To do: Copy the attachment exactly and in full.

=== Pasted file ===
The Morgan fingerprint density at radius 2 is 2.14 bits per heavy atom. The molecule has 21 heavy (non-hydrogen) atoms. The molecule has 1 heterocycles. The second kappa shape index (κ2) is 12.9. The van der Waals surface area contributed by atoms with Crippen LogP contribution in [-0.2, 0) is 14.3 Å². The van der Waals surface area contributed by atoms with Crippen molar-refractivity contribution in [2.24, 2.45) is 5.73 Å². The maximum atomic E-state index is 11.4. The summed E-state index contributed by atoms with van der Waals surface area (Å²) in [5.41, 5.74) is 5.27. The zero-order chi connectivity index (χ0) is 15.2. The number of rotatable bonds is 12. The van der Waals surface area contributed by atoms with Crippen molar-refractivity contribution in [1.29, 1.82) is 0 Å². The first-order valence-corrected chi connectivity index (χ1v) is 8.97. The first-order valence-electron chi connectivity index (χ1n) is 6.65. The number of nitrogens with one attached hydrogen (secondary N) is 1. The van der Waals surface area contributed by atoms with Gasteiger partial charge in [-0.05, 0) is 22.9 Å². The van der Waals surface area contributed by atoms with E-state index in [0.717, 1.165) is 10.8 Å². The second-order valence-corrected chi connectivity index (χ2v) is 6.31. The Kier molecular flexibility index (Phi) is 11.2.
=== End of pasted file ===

The Morgan fingerprint density at radius 2 is 2.14 bits per heavy atom. The molecule has 21 heavy (non-hydrogen) atoms. The molecule has 1 heterocycles. The second kappa shape index (κ2) is 12.9. The van der Waals surface area contributed by atoms with Crippen LogP contribution in [-0.2, 0) is 14.3 Å². The van der Waals surface area contributed by atoms with Crippen molar-refractivity contribution in [2.24, 2.45) is 5.73 Å². The maximum atomic E-state index is 11.4. The summed E-state index contributed by atoms with van der Waals surface area (Å²) in [5.41, 5.74) is 5.27. The zero-order chi connectivity index (χ0) is 15.2. The number of rotatable bonds is 12. The van der Waals surface area contributed by atoms with Crippen molar-refractivity contribution in [1.29, 1.82) is 0 Å². The first-order valence-corrected chi connectivity index (χ1v) is 8.97. The first-order valence-electron chi connectivity index (χ1n) is 6.65. The number of nitrogens with one attached hydrogen (secondary N) is 1. The van der Waals surface area contributed by atoms with Gasteiger partial charge in [-0.05, 0) is 22.9 Å². The van der Waals surface area contributed by atoms with E-state index in [0.717, 1.165) is 10.8 Å². The second-order valence-corrected chi connectivity index (χ2v) is 6.31. The Kier molecular flexibility index (Phi) is 11.2.